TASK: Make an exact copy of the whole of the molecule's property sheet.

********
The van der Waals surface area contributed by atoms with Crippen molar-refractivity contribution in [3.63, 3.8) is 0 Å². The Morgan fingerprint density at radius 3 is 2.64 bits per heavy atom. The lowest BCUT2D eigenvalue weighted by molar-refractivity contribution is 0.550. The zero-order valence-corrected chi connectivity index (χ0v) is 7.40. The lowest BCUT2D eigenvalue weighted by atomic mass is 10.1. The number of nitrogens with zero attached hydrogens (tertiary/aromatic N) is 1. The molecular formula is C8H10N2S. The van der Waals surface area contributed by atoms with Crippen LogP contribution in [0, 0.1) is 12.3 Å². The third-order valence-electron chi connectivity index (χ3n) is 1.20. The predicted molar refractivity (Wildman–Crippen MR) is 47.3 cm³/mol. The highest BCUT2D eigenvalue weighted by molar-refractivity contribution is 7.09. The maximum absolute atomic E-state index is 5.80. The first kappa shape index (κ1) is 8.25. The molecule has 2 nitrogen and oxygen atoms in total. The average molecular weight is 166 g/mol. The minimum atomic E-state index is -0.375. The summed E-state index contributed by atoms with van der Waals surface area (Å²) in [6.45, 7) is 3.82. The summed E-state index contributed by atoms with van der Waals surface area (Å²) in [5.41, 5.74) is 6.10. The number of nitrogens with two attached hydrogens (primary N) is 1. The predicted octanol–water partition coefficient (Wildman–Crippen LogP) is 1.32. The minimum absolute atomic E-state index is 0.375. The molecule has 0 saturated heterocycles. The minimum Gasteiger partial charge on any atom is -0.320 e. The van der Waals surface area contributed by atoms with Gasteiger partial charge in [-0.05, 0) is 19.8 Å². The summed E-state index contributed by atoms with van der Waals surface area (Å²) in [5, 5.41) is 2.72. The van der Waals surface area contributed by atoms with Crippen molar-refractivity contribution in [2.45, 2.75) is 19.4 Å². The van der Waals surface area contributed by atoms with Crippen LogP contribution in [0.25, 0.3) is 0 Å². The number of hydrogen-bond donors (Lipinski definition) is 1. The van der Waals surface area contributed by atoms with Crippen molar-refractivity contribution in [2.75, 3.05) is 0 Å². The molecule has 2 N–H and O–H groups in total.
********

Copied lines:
The van der Waals surface area contributed by atoms with Crippen molar-refractivity contribution in [3.63, 3.8) is 0 Å². The Morgan fingerprint density at radius 3 is 2.64 bits per heavy atom. The lowest BCUT2D eigenvalue weighted by molar-refractivity contribution is 0.550. The zero-order valence-corrected chi connectivity index (χ0v) is 7.40. The lowest BCUT2D eigenvalue weighted by atomic mass is 10.1. The number of nitrogens with zero attached hydrogens (tertiary/aromatic N) is 1. The molecular formula is C8H10N2S. The van der Waals surface area contributed by atoms with Crippen LogP contribution in [0, 0.1) is 12.3 Å². The third-order valence-electron chi connectivity index (χ3n) is 1.20. The predicted molar refractivity (Wildman–Crippen MR) is 47.3 cm³/mol. The highest BCUT2D eigenvalue weighted by molar-refractivity contribution is 7.09. The maximum absolute atomic E-state index is 5.80. The first kappa shape index (κ1) is 8.25. The molecule has 2 nitrogen and oxygen atoms in total. The average molecular weight is 166 g/mol. The minimum atomic E-state index is -0.375. The summed E-state index contributed by atoms with van der Waals surface area (Å²) in [6.45, 7) is 3.82. The summed E-state index contributed by atoms with van der Waals surface area (Å²) in [5.41, 5.74) is 6.10. The number of nitrogens with two attached hydrogens (primary N) is 1. The predicted octanol–water partition coefficient (Wildman–Crippen LogP) is 1.32. The minimum absolute atomic E-state index is 0.375. The molecule has 0 saturated heterocycles. The minimum Gasteiger partial charge on any atom is -0.320 e. The van der Waals surface area contributed by atoms with Gasteiger partial charge in [-0.05, 0) is 19.8 Å². The summed E-state index contributed by atoms with van der Waals surface area (Å²) in [5, 5.41) is 2.72. The van der Waals surface area contributed by atoms with Crippen molar-refractivity contribution in [2.45, 2.75) is 19.4 Å². The van der Waals surface area contributed by atoms with Crippen LogP contribution in [0.25, 0.3) is 0 Å². The number of hydrogen-bond donors (Lipinski definition) is 1. The van der Waals surface area contributed by atoms with Crippen molar-refractivity contribution in [2.75, 3.05) is 0 Å². The molecule has 2 N–H and O–H groups in total.